I have a CentOS 6 VPS. I can ping but not google.com.

My resolv.conf is:


Is there anything else that I should check?


# dig @ google.com

; <<>> DiG 9.8.2rc1-RedHat-9.8.2-0.30.rc1.el6_6.3 <<>> @ google.com
; (1 server found)
;; global options: +cmd
;; connection timed out; no servers could be reached

# iptables -L -n 
Chain INPUT (policy ACCEPT)
target     prot opt source               destination         

Chain FORWARD (policy ACCEPT)
target     prot opt source               destination         

Chain OUTPUT (policy ACCEPT)
target     prot opt source               destination    
  • 1
    was it working before? iptables, corporate firewall, firewall of your VPS provider? You could listen/debug port 53 with tcpdump. The post is very scant in details. – Rui F Ribeiro Dec 28 '15 at 13:33
  • 1
    If it is installed, you can use the dig command to gather more information about the problem. For example, to direct a query at a specific DNS server, try something like dig @ google.com. – JasonAzze Dec 28 '15 at 13:41
  • @RuiFRibeiro Yes, It was working before (a month ago). -bash: tcpdump: command not found How should I use tcpdump? – PHPst Dec 28 '15 at 14:43
  • firewall/routing problems. What´s the output of iptables -L -n – Rui F Ribeiro Dec 28 '15 at 14:50
  • not your own apparently by the ouput...do you have a web panel where you can define firewall rules? – Rui F Ribeiro Dec 28 '15 at 14:51

As found out debugging the issue together with the original poster, the problem of DNS failing to resolve is that the VPS provider instated and warned previously about a policy obliging to use an internal DNS address, blocking the use of alternatives in their firewall.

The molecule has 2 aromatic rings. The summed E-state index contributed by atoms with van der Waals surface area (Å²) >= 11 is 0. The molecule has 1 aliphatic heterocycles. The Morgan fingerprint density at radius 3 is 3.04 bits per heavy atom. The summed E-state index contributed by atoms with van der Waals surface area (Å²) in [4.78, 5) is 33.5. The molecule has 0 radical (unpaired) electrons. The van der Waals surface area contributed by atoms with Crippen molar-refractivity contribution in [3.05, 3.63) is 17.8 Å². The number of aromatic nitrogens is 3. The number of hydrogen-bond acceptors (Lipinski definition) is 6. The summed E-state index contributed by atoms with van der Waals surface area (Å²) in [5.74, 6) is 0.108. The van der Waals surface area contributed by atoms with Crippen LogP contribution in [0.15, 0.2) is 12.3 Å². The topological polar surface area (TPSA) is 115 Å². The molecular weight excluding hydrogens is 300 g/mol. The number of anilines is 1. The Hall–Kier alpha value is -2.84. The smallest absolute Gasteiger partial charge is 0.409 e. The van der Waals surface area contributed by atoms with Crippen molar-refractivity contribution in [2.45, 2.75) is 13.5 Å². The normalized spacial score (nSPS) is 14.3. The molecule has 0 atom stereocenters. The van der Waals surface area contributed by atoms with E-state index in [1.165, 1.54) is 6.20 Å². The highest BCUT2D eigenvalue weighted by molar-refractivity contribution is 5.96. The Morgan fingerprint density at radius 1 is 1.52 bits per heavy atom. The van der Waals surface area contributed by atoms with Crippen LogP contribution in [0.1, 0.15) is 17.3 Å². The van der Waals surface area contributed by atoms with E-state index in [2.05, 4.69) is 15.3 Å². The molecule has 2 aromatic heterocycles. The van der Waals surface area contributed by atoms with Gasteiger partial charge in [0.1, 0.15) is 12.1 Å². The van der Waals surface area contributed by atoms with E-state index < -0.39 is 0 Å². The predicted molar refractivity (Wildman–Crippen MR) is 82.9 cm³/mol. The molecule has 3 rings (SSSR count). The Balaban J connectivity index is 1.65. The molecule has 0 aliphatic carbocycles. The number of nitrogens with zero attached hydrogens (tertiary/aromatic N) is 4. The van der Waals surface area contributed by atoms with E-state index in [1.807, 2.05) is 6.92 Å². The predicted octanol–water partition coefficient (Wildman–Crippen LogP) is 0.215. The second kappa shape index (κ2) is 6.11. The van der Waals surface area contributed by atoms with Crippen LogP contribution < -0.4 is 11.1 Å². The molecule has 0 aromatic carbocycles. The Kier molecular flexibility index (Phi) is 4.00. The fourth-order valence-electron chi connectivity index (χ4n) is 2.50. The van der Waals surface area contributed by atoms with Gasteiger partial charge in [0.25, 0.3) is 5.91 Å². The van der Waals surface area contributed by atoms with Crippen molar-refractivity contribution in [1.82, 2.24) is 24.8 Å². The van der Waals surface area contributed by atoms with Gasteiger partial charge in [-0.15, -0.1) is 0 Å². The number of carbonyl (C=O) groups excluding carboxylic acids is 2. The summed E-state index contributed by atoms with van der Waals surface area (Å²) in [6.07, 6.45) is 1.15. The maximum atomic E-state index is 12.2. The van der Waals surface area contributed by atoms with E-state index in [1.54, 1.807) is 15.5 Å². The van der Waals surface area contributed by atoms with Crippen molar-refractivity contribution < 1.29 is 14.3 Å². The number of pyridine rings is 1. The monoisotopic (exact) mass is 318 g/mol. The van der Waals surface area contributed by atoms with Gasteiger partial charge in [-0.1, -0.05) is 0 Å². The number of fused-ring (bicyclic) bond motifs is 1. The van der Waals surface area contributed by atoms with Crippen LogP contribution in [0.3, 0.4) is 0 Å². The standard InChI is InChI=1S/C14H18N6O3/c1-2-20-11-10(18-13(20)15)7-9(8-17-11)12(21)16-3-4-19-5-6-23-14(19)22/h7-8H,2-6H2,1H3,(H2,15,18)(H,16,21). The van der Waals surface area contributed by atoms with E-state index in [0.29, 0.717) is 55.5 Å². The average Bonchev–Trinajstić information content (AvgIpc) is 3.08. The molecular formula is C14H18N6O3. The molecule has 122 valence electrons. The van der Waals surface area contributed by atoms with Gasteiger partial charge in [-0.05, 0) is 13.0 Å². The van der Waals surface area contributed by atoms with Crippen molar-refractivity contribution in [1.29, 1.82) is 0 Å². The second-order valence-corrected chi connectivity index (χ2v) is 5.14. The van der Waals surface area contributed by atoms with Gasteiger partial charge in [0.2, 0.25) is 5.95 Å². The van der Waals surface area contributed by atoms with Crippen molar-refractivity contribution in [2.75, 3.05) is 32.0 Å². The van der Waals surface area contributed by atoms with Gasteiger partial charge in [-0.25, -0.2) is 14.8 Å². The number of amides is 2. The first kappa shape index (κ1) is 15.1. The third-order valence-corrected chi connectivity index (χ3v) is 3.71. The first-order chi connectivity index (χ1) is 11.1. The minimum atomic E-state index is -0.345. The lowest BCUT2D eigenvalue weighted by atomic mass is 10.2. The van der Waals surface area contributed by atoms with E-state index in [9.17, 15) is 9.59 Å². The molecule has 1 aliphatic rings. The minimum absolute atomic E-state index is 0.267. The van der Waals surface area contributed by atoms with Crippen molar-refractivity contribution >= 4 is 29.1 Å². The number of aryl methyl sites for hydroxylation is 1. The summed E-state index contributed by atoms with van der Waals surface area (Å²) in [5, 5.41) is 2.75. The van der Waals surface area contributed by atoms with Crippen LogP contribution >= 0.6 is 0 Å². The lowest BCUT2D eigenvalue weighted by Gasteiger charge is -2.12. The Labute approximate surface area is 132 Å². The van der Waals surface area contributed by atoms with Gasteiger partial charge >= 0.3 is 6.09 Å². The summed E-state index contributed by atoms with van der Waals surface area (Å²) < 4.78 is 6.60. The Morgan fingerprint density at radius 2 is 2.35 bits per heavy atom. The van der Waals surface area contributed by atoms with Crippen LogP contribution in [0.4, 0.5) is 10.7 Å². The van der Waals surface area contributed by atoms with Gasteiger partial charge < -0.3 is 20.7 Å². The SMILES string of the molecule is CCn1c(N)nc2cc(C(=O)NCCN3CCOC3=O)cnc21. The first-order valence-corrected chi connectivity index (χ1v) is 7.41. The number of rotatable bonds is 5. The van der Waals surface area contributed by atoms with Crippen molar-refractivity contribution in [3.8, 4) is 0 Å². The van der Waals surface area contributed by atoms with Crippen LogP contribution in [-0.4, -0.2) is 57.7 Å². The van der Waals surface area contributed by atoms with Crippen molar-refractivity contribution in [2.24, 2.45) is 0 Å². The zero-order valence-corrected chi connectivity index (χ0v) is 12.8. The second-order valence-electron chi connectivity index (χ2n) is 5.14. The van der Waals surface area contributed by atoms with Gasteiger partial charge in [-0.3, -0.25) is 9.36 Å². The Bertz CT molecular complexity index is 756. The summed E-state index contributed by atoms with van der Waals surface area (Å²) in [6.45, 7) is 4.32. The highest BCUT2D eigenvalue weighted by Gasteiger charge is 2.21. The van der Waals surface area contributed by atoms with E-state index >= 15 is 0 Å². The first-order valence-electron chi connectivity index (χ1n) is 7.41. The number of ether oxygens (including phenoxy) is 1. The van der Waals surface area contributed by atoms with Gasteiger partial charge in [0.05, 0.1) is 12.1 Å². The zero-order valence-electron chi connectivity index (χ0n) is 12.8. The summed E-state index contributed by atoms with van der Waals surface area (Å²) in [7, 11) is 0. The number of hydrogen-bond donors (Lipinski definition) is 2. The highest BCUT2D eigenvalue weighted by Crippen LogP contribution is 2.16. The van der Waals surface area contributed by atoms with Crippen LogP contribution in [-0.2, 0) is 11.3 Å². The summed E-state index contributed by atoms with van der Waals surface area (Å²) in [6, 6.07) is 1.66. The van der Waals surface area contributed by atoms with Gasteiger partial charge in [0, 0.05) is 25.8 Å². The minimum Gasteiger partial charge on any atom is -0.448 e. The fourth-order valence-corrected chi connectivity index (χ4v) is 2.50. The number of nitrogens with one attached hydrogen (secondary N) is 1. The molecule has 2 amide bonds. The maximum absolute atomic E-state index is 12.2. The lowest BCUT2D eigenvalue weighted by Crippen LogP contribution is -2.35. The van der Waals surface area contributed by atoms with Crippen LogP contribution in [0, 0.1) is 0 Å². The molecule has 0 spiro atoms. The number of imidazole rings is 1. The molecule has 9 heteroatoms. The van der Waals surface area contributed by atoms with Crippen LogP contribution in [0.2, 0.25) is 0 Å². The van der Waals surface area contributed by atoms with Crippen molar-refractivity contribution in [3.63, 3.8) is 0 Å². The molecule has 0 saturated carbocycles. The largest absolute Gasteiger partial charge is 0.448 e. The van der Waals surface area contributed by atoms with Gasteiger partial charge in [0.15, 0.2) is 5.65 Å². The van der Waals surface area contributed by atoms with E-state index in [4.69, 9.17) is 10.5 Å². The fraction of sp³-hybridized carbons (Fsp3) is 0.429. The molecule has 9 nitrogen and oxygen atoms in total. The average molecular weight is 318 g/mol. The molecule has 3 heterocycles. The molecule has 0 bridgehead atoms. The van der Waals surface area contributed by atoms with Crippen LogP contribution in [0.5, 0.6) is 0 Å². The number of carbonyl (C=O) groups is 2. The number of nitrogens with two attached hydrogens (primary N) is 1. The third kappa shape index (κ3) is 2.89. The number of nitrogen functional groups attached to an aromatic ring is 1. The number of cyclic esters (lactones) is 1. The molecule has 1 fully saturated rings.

As the OP had the email of the provider warning of the change, it was not necessary to do further debugging to confirm the suspicion.

It is rather common practice to force hosted services or servers to use internal DNS servers, to best monitor the usage, enabling earlier detection of compromised machines doing DNS denial of service attacks, to track better customer problems, give them access to special services, applying policies at DNS level (anti-malware, others), do request rate control, and even statistics.

Often malware also changes the default DNS servers of compromised hosts, and this infra-structure setup does not allow that.

Even without forcing all the customers to change addresses, firewall rules can be done, and are more often configured in VPN services and at corporate level to redirect all the traffic to external DNS servers to an internal one.

I would also add that often, as a current practice in the industry, while internal DNS are forced in customers in the lower tiers of service, it can happen that changing to higher tiers (e.g. paying more), that restriction is lifted.


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